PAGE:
Some viral FAKE pictures on the Internet


The mock-ups are coming! The fakes are coming! Today we have 10 pictures you may have seen moving around the internet lately. But don't trust your lying eyes. They're all totally bogus.

1) Is this Europe and the US at dark from space?

No, these aren't photographs of Earth's illuminations from space. As Pic Doctrinaire points out, they're actually imaginings of Flickr and Twitter geolocations. But even this declaration is hard to approve. The red dots are evidently locations of Flickr pictures. The blue dots? Twitters.

There's an whole Flickr album with more pictures, though again it's hard to be sure exactly how the maps were shaped since there's no clarification. The only thing we can say for certain: These aren't images of Earth's lights from space.

2) Is this Marilyn Monroe reading a manuscript in Spanish?

Marilyn Monroe was a rapacious reader. She had an inspiring personal library and there are lot of pictures of her reading. But the photo of her on the left is a Photoshop job. She wasn't reading Confesiones Silenciosas (interpreted: Silent Confessions).

The real photo on the right displays her reading Arthur Miller's version of the Ibsen play, An Foe of the People. Monroe was wedded to Miller from 1956 until 1961.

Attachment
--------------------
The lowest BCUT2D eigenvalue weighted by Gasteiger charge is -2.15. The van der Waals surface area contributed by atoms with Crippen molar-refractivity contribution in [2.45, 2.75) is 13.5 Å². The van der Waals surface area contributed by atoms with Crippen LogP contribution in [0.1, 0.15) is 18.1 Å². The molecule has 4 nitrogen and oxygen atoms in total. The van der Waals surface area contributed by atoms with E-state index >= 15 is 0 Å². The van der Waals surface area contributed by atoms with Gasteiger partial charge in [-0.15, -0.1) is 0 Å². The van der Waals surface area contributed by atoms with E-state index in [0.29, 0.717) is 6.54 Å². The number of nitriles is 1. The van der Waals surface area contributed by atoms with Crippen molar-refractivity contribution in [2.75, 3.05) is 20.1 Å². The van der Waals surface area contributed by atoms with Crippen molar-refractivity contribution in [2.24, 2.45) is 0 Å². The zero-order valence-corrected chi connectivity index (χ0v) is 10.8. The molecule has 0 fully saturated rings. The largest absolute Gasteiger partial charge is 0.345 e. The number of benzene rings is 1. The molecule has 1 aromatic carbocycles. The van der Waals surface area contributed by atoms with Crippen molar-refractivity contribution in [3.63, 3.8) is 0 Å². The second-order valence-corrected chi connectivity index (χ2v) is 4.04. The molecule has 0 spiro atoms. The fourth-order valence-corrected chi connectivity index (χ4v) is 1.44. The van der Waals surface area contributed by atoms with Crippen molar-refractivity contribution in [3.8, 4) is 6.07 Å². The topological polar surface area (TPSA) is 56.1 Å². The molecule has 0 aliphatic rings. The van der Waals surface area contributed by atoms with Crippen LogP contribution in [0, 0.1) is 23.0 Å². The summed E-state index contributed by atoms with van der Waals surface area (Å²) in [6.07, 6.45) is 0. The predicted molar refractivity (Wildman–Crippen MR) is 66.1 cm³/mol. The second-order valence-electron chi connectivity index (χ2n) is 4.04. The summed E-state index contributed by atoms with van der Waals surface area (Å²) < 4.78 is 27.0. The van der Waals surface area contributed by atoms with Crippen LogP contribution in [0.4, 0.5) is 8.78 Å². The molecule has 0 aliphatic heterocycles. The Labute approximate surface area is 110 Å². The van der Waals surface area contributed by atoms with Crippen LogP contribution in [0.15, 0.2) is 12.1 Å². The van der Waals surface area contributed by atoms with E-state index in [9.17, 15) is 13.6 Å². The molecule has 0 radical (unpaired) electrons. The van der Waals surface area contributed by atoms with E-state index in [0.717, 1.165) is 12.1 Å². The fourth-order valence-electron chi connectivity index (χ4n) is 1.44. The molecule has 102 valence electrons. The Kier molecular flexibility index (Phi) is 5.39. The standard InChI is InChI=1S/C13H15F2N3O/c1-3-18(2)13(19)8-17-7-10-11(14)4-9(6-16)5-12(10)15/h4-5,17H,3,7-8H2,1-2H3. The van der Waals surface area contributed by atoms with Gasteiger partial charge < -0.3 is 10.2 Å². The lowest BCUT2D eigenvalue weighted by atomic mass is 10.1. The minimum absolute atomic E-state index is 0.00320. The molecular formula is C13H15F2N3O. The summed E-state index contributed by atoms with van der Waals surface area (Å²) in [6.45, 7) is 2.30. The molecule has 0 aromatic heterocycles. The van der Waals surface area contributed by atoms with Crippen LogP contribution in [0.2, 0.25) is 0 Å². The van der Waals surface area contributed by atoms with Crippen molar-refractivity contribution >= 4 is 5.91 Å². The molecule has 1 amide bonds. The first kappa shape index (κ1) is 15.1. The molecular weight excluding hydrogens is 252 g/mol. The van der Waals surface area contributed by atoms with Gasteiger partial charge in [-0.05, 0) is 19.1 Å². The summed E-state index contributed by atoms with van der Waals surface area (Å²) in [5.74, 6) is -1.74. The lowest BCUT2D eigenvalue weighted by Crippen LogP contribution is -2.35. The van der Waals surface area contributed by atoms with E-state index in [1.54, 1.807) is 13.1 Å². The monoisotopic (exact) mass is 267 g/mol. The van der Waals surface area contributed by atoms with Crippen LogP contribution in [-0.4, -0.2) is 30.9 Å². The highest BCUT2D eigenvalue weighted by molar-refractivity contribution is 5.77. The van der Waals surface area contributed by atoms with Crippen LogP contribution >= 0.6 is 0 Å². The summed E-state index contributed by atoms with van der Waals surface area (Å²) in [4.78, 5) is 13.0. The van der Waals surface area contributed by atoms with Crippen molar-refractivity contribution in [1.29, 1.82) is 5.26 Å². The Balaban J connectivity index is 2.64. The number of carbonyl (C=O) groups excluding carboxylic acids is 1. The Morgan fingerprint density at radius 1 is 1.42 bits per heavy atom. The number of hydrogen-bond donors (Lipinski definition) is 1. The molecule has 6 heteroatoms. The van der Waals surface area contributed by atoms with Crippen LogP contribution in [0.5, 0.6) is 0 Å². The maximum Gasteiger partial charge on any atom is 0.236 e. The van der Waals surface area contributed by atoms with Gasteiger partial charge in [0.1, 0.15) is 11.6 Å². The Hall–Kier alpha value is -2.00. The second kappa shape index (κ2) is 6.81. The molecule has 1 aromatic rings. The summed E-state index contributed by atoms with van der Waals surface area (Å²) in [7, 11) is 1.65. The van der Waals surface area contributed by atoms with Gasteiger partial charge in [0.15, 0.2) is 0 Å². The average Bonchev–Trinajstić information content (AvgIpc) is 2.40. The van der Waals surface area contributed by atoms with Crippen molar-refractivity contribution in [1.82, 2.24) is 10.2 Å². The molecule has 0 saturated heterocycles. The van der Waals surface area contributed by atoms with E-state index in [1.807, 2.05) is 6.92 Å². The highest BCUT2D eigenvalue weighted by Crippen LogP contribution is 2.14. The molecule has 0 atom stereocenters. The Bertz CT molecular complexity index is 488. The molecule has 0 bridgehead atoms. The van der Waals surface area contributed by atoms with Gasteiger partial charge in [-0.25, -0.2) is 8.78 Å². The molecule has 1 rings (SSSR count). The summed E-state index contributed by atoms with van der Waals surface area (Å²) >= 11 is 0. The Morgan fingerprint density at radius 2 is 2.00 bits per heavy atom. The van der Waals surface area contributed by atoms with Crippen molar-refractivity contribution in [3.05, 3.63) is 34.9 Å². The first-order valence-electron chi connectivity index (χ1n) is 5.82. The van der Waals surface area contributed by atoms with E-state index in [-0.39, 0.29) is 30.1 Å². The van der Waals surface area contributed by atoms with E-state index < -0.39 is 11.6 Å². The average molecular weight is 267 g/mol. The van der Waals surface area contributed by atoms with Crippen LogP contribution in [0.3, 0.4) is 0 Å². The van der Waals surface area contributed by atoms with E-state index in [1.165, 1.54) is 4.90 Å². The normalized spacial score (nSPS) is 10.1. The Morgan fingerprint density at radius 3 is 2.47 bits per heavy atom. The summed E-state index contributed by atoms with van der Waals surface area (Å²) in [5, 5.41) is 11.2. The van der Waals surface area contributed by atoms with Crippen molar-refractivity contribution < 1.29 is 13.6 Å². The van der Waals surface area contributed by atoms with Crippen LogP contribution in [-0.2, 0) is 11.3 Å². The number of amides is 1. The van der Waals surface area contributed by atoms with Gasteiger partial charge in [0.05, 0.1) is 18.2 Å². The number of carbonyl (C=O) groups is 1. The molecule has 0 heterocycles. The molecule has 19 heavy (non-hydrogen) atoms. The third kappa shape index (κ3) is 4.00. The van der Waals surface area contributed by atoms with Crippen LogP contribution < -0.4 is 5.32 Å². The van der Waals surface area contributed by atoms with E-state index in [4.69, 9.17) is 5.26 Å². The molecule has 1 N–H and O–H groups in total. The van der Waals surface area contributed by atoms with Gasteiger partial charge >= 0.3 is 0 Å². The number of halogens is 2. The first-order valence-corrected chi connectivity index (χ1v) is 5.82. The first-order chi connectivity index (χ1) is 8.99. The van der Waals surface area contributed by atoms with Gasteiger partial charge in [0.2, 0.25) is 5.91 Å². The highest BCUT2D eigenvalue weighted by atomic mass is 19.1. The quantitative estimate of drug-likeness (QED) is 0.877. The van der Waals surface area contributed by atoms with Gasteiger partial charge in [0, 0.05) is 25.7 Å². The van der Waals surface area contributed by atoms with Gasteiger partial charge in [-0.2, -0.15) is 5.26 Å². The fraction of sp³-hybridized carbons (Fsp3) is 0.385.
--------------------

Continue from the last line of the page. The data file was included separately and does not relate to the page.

3) Is this NASA declaring that we'll have 6 days of whole dark in December?

"Comedy" sites like Huzlers have run with the story that there will be six successive days of night in December due to a "solar blizzard" that will cause "dust and space debris" to block out the sun. But don't trust it.

The coming days of night will evidently last from the 16th until the 22nd of December and the Huzlers story even has fake speech marks from NASA bureaucrats. Other sites have call for there will be three days of complete night. Neither of these entitlements is true (unless you live in Minnesota, where you really won't see the sun until April*). But the lie is scattering quickly on both Twitter and Facebook.

The freak "days of night" forecast is a common internet joke and differences spread so far and wide that NASA has even had to expose these claims occasionally, like they did in 2012.




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